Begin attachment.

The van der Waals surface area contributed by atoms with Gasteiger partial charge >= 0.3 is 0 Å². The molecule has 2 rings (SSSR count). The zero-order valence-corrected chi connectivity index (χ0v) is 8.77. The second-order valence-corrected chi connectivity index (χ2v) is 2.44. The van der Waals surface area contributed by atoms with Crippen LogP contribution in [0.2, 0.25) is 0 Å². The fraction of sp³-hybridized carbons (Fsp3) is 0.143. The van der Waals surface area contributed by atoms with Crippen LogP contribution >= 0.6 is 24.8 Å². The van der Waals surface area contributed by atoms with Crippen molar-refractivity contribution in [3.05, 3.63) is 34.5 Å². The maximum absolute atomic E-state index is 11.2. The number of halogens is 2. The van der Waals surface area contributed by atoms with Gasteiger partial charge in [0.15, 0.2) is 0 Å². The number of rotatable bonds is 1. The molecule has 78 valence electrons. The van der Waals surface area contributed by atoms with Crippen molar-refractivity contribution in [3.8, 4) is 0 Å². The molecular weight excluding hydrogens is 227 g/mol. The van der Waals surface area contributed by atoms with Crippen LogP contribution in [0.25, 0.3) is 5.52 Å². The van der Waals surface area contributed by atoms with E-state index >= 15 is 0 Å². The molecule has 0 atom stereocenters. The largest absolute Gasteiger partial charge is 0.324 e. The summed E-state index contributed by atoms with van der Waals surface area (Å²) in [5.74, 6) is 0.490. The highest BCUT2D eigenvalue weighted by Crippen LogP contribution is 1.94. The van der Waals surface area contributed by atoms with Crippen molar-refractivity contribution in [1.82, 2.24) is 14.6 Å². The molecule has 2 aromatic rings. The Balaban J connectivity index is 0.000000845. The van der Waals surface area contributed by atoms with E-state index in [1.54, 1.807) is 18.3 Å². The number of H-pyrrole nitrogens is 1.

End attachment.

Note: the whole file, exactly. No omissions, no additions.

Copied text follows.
The van der Waals surface area contributed by atoms with Gasteiger partial charge >= 0.3 is 0 Å². The molecule has 2 rings (SSSR count). The zero-order valence-corrected chi connectivity index (χ0v) is 8.77. The second-order valence-corrected chi connectivity index (χ2v) is 2.44. The van der Waals surface area contributed by atoms with Crippen LogP contribution in [0.2, 0.25) is 0 Å². The fraction of sp³-hybridized carbons (Fsp3) is 0.143. The van der Waals surface area contributed by atoms with Crippen LogP contribution >= 0.6 is 24.8 Å². The van der Waals surface area contributed by atoms with Crippen molar-refractivity contribution in [3.05, 3.63) is 34.5 Å². The maximum absolute atomic E-state index is 11.2. The number of halogens is 2. The van der Waals surface area contributed by atoms with Gasteiger partial charge in [0.15, 0.2) is 0 Å². The number of rotatable bonds is 1. The molecule has 78 valence electrons. The van der Waals surface area contributed by atoms with Crippen molar-refractivity contribution in [3.8, 4) is 0 Å². The molecular weight excluding hydrogens is 227 g/mol. The van der Waals surface area contributed by atoms with Crippen LogP contribution in [0.25, 0.3) is 5.52 Å². The van der Waals surface area contributed by atoms with E-state index >= 15 is 0 Å². The molecule has 0 atom stereocenters. The largest absolute Gasteiger partial charge is 0.324 e. The summed E-state index contributed by atoms with van der Waals surface area (Å²) in [5.74, 6) is 0.490. The highest BCUT2D eigenvalue weighted by Crippen LogP contribution is 1.94. The van der Waals surface area contributed by atoms with Crippen molar-refractivity contribution in [1.82, 2.24) is 14.6 Å². The molecule has 2 aromatic rings. The Balaban J connectivity index is 0.000000845. The van der Waals surface area contributed by atoms with E-state index in [1.54, 1.807) is 18.3 Å². The number of H-pyrrole nitrogens is 1.